Donald Albrecht (co-editor of Only in New York) and Sean Corcoran curated Through a Different Lens: Stanley Kubrick Photographs, an exhibition opening today at the Museum of the City of New York (MCNY). They also edited the exhibition's lavish and comprehensive catalogue, published in folio format by Taschen.
Stanley Kubrick became a staff photographer for Look magazine in 1945, straight out of high school. Five years later, he quit in order to become a director. I have compiled a complete list of Kubrick's published photographs, which is included in the Stanley Kubrick Archive and was reprinted in Fotografie 1945-1950.
The images in Through a Different Lens are drawn from the MCNY's collection of thousands of Kubrick's photos. (Stanley Kubrick at Look Magazine is also based on the MCNY's collection.) The photographs are almost exclusively black-and-white, though there is a colour portrait of the clown Lou Jacobs. In their introduction, the editors argue that Kubrick's photography "honed his skills as both a storyteller and an image maker, albeit through a different lens."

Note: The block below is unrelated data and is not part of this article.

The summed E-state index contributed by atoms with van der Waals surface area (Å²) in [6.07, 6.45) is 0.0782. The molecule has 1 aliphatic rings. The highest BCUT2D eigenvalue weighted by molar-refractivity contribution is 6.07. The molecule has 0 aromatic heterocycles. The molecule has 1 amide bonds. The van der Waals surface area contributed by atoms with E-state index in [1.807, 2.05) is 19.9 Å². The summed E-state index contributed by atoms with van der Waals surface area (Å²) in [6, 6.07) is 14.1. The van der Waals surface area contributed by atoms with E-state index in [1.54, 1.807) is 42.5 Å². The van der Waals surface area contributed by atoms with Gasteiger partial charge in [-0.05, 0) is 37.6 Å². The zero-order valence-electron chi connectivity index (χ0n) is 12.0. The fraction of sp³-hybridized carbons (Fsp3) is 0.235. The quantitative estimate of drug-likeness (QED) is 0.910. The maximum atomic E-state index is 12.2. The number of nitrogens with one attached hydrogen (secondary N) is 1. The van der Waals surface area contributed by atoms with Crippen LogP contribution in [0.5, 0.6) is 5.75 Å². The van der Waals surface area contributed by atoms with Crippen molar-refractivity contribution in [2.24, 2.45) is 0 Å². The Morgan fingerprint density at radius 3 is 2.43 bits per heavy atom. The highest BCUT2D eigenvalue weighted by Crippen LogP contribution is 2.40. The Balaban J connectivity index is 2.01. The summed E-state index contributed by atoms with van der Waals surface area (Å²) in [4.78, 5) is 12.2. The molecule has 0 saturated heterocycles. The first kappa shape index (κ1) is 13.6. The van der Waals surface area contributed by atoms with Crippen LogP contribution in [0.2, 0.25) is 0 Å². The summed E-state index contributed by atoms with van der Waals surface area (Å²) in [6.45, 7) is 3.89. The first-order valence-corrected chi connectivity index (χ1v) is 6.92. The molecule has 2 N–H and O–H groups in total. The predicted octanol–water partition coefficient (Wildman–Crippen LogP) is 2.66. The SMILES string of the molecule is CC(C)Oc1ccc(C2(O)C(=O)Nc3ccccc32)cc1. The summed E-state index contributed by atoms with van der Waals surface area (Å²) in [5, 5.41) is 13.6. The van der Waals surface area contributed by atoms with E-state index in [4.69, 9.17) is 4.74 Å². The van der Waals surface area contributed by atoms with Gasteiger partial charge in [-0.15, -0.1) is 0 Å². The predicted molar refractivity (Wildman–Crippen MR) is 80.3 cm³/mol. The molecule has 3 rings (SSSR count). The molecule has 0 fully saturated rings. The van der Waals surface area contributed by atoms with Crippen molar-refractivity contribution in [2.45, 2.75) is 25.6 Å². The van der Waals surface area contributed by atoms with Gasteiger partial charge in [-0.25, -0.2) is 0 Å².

There have been several previous catalogues of Kubrick's photographs: Ladro di sguardi, Still Moving Pictures, Drama and Shadows, Fotografie 1945-1950, Visioni e finzioni. A limited selection also appears in Art by Film Directors. To a greater or lesser extent, these surveys all have similar limitations: they decontextualise the images (presenting them out of sequence, either retitled or untitled), and they recycle a limited selection of photographs.
Through a Different Lens is the first book on Kubrick's photography to avoid these shortcomings. It includes more than 300 photographs, making it the most extensive collection in print. The arrangement is chronological, and Look publication details are also included.